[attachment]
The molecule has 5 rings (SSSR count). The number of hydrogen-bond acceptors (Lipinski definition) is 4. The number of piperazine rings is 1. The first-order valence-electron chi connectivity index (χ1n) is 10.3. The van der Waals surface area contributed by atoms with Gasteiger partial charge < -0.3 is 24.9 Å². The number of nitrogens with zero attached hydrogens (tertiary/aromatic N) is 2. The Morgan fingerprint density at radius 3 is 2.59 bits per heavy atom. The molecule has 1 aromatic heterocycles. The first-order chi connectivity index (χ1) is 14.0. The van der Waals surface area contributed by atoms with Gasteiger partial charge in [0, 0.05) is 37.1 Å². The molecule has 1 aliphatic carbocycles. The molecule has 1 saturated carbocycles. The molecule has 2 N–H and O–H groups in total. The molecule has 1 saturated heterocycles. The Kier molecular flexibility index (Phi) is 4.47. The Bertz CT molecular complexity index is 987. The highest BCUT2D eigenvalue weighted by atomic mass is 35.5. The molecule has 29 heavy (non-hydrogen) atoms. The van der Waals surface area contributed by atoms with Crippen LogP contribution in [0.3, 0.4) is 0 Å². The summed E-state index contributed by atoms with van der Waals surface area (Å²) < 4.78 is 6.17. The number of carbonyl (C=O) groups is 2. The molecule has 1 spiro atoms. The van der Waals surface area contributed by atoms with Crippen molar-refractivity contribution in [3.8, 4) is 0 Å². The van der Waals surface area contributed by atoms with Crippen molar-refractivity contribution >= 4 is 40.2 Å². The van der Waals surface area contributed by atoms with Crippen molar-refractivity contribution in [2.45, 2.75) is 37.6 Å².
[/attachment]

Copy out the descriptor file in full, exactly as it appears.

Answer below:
The molecule has 5 rings (SSSR count). The number of hydrogen-bond acceptors (Lipinski definition) is 4. The number of piperazine rings is 1. The first-order valence-electron chi connectivity index (χ1n) is 10.3. The van der Waals surface area contributed by atoms with Gasteiger partial charge < -0.3 is 24.9 Å². The number of nitrogens with zero attached hydrogens (tertiary/aromatic N) is 2. The Morgan fingerprint density at radius 3 is 2.59 bits per heavy atom. The molecule has 1 aromatic heterocycles. The first-order chi connectivity index (χ1) is 14.0. The van der Waals surface area contributed by atoms with Gasteiger partial charge in [0, 0.05) is 37.1 Å². The molecule has 1 aliphatic carbocycles. The molecule has 1 saturated carbocycles. The molecule has 2 N–H and O–H groups in total. The molecule has 1 saturated heterocycles. The Kier molecular flexibility index (Phi) is 4.47. The Bertz CT molecular complexity index is 987. The highest BCUT2D eigenvalue weighted by atomic mass is 35.5. The molecule has 29 heavy (non-hydrogen) atoms. The van der Waals surface area contributed by atoms with Crippen LogP contribution in [0.3, 0.4) is 0 Å². The summed E-state index contributed by atoms with van der Waals surface area (Å²) < 4.78 is 6.17. The number of carbonyl (C=O) groups is 2. The molecule has 1 spiro atoms. The van der Waals surface area contributed by atoms with Crippen molar-refractivity contribution in [3.8, 4) is 0 Å². The van der Waals surface area contributed by atoms with Crippen molar-refractivity contribution >= 4 is 40.2 Å². The van der Waals surface area contributed by atoms with Crippen molar-refractivity contribution in [2.45, 2.75) is 37.6 Å².